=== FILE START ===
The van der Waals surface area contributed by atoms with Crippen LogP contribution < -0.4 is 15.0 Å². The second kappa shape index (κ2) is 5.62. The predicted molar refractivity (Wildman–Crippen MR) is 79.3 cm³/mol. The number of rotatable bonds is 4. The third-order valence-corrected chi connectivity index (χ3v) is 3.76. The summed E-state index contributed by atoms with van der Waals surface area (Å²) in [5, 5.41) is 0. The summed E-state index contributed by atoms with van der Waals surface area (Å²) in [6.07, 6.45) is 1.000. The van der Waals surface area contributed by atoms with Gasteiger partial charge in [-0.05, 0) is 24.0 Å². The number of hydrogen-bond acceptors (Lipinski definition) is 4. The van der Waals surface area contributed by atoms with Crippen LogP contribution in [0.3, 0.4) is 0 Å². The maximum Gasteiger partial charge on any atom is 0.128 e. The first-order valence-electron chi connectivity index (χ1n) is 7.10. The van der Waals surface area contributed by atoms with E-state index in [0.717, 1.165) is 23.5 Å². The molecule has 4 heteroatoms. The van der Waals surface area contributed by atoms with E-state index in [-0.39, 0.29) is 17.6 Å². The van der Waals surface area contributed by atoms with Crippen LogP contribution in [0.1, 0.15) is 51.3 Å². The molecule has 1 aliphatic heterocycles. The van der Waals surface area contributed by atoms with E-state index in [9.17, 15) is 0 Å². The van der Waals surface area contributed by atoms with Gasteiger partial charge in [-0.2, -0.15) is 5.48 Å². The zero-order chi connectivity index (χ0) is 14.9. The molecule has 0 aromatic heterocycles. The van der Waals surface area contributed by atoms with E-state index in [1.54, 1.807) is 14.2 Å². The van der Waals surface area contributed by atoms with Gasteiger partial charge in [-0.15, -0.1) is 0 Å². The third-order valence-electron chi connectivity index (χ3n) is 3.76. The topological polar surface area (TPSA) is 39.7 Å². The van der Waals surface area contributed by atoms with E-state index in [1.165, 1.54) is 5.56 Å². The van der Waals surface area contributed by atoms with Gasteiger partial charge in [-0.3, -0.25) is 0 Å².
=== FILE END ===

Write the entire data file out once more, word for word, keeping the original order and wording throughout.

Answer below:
The van der Waals surface area contributed by atoms with Crippen LogP contribution < -0.4 is 15.0 Å². The second kappa shape index (κ2) is 5.62. The predicted molar refractivity (Wildman–Crippen MR) is 79.3 cm³/mol. The number of rotatable bonds is 4. The third-order valence-corrected chi connectivity index (χ3v) is 3.76. The summed E-state index contributed by atoms with van der Waals surface area (Å²) in [5, 5.41) is 0. The summed E-state index contributed by atoms with van der Waals surface area (Å²) in [6.07, 6.45) is 1.000. The van der Waals surface area contributed by atoms with Gasteiger partial charge in [-0.05, 0) is 24.0 Å². The number of hydrogen-bond acceptors (Lipinski definition) is 4. The van der Waals surface area contributed by atoms with Crippen LogP contribution in [0.3, 0.4) is 0 Å². The maximum Gasteiger partial charge on any atom is 0.128 e. The first-order valence-electron chi connectivity index (χ1n) is 7.10. The van der Waals surface area contributed by atoms with E-state index in [0.717, 1.165) is 23.5 Å². The molecule has 4 heteroatoms. The van der Waals surface area contributed by atoms with E-state index in [-0.39, 0.29) is 17.6 Å². The van der Waals surface area contributed by atoms with Crippen LogP contribution in [0.1, 0.15) is 51.3 Å². The molecule has 1 aliphatic heterocycles. The van der Waals surface area contributed by atoms with E-state index in [9.17, 15) is 0 Å². The van der Waals surface area contributed by atoms with Gasteiger partial charge in [-0.2, -0.15) is 5.48 Å². The zero-order chi connectivity index (χ0) is 14.9. The molecule has 0 aromatic heterocycles. The van der Waals surface area contributed by atoms with E-state index in [1.54, 1.807) is 14.2 Å². The van der Waals surface area contributed by atoms with Gasteiger partial charge in [-0.15, -0.1) is 0 Å². The third-order valence-electron chi connectivity index (χ3n) is 3.76. The topological polar surface area (TPSA) is 39.7 Å². The van der Waals surface area contributed by atoms with E-state index in [1.165, 1.54) is 5.56 Å². The van der Waals surface area contributed by atoms with Gasteiger partial charge in [-0.3, -0.25) is 0 Å².